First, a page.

After Istanbul we flew to Addis Ababa, Ethiopia. I like to start travel in a new country by acquainting myself with their famous people. There are plenty of famous Ethiopians.
The Queen of Sheba
Top of the List, aka Queen Makeda.
She heard about the wisest king in the world, went to his court, and the rest is history – literally. She had King Solomon’s son, Menelik I who ruled around 950 BC. He began a very long Ethiopian dynasty.
Balthazar was one of the Three Wise Men who attended the birth of Jesus. He brought Frankincense.
Frankincense is an aromatic gum resin from an African tree and burned as incense.
Zipporah, Wife of Moses
The Bible doesn’t say much about Moses’s wife. However, a few verses, one being Exodus 2:21, suggest Zipporah (Tzipora) was Ethiopian. (Another name for Ethiopian is Cushitic < Cush, grandson of Noah).
Why should we care about Biblical Ethiopians?
My not-fully-informed but intuitive answer is the following. Christian missionaries were often the vanguard who paved the way for the arrival of military and political colonists. Because Ethiopia was Christianized by the 4th century AD, European missionaries had no business in the country. Thus Ethiopia avoided colonization.
The rest of Africa did not.
The Italians tried twice to invade: 1895-96 and 1935-1941. They failed both times.
As a result Ethiopia has retained more of its traditional culture than other African nations.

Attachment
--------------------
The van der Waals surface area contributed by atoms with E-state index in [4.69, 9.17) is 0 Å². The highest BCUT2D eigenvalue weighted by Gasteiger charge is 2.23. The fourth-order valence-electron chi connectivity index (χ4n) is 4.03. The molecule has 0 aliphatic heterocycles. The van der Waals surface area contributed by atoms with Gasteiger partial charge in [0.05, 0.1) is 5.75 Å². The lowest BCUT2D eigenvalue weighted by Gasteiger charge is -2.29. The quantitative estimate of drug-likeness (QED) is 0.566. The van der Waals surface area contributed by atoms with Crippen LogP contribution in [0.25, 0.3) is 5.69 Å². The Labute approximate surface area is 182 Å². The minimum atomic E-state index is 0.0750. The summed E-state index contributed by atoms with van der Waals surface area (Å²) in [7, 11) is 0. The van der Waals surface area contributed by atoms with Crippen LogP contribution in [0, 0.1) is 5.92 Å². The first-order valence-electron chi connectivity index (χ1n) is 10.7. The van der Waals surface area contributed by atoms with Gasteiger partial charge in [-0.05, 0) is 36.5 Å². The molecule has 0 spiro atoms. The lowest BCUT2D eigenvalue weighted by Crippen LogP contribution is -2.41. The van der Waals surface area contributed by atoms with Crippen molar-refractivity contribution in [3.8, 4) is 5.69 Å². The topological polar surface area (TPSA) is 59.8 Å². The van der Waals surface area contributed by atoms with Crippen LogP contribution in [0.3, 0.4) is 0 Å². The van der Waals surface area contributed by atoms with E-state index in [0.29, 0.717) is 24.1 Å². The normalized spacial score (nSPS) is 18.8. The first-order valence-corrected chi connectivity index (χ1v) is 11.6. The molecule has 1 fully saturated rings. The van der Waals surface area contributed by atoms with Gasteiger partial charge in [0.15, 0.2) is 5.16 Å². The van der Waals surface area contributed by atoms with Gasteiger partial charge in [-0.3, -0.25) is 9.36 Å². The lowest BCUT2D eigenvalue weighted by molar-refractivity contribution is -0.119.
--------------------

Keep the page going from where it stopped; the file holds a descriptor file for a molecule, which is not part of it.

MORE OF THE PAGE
The Most Important Ethiopian Political Figure
The most important political figure is Haile Selassie (1892-1975). He was Emperor of Ethiopia from 1930 – 1974. He was also last in the line of the Solomonic Dynasty that began with the Queen of Sheba. Impressive. A continuous kingdom/empire in Ethiopia lasted for about 3000 years.
He is also the title image for this post and will get his own separate blog.
Star Track Ethiopians
Tirunesh Dibaba has won three gold Olympic medals and five gold World Championship medals. She also holds the world record for 5000 meters.
Abele Bikila (1932-1975) won two Olympic gold medals for the marathon. The first was in Rome in 1960 where he ran barefoot. The second was in Tokyo in 1964 where he wore shoes.
Haile Gebrselassie is the greatest long-distance runner of all time.
He is flat-out amazing:
Ethiopians in the Arts and Culture
Leya Kebede was the eleventh-highest-paid top model in 2007. She appeared three times on the cover of U.S. Vogue. She also appeared on Vogue’s Italian, Japanese, French and Spanish editions.
In 2008 she launched a clothing line Lemlem, which means ‘to bloom’ in Amharic. It features hand-spun and embroidered clothing for women and children. She is also involved in philanthropic projects, especially maternal health.
Marcus Samuelsson was born in Ethiopia and adopted by Swedish parents, hence his name. He is a renowned restaurateur. Significantly, he was the chef of the Obama White House.
He owns a number of restaurants in New York City. These include Red Rooster Shoreditch and Ginny’s Supper Club, among others.
Mulatu Astatke is known as the father of Ethiopian jazz.
Listen to Yegelle Tezeta
This post was written by Julie Tetel Andresen